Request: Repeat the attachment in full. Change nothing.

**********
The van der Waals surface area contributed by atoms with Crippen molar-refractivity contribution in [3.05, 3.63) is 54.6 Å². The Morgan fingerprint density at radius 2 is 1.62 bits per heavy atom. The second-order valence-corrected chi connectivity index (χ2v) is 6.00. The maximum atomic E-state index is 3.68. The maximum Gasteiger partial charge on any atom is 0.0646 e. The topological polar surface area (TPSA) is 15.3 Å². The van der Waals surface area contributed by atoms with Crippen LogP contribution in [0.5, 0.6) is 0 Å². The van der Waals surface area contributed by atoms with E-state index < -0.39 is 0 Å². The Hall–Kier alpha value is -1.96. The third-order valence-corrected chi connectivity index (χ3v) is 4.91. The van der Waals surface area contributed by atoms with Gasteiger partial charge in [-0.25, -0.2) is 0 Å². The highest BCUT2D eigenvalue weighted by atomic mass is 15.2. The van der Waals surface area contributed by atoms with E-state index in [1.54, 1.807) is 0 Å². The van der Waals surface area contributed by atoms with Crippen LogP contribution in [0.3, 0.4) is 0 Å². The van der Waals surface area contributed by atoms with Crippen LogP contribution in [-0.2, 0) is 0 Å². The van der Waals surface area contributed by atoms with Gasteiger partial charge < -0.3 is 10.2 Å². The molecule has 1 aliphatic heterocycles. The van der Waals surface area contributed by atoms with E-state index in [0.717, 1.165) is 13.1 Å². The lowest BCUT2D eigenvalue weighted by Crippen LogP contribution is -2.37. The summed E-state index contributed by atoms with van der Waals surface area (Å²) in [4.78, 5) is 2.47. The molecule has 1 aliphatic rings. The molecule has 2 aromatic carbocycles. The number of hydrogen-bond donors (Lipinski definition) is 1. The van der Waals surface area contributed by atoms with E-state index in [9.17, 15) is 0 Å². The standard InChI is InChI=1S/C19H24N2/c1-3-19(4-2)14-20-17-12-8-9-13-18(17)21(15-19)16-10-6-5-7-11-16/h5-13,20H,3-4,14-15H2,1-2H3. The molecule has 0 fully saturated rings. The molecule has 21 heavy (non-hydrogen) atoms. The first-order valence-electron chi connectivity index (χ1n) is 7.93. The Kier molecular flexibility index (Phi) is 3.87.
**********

The van der Waals surface area contributed by atoms with Crippen molar-refractivity contribution in [3.05, 3.63) is 54.6 Å². The Morgan fingerprint density at radius 2 is 1.62 bits per heavy atom. The second-order valence-corrected chi connectivity index (χ2v) is 6.00. The maximum atomic E-state index is 3.68. The maximum Gasteiger partial charge on any atom is 0.0646 e. The topological polar surface area (TPSA) is 15.3 Å². The van der Waals surface area contributed by atoms with Crippen LogP contribution in [0.5, 0.6) is 0 Å². The van der Waals surface area contributed by atoms with E-state index < -0.39 is 0 Å². The Hall–Kier alpha value is -1.96. The third-order valence-corrected chi connectivity index (χ3v) is 4.91. The van der Waals surface area contributed by atoms with Gasteiger partial charge in [-0.25, -0.2) is 0 Å². The highest BCUT2D eigenvalue weighted by atomic mass is 15.2. The van der Waals surface area contributed by atoms with E-state index in [1.54, 1.807) is 0 Å². The van der Waals surface area contributed by atoms with Crippen LogP contribution in [0.3, 0.4) is 0 Å². The van der Waals surface area contributed by atoms with Crippen LogP contribution in [-0.2, 0) is 0 Å². The van der Waals surface area contributed by atoms with Gasteiger partial charge < -0.3 is 10.2 Å². The molecule has 1 aliphatic heterocycles. The van der Waals surface area contributed by atoms with E-state index in [0.717, 1.165) is 13.1 Å². The lowest BCUT2D eigenvalue weighted by Crippen LogP contribution is -2.37. The summed E-state index contributed by atoms with van der Waals surface area (Å²) in [4.78, 5) is 2.47. The molecule has 1 aliphatic rings. The molecule has 2 aromatic carbocycles. The number of hydrogen-bond donors (Lipinski definition) is 1. The van der Waals surface area contributed by atoms with E-state index in [9.17, 15) is 0 Å². The standard InChI is InChI=1S/C19H24N2/c1-3-19(4-2)14-20-17-12-8-9-13-18(17)21(15-19)16-10-6-5-7-11-16/h5-13,20H,3-4,14-15H2,1-2H3. The molecule has 0 fully saturated rings. The molecule has 21 heavy (non-hydrogen) atoms. The first-order valence-electron chi connectivity index (χ1n) is 7.93. The Kier molecular flexibility index (Phi) is 3.87.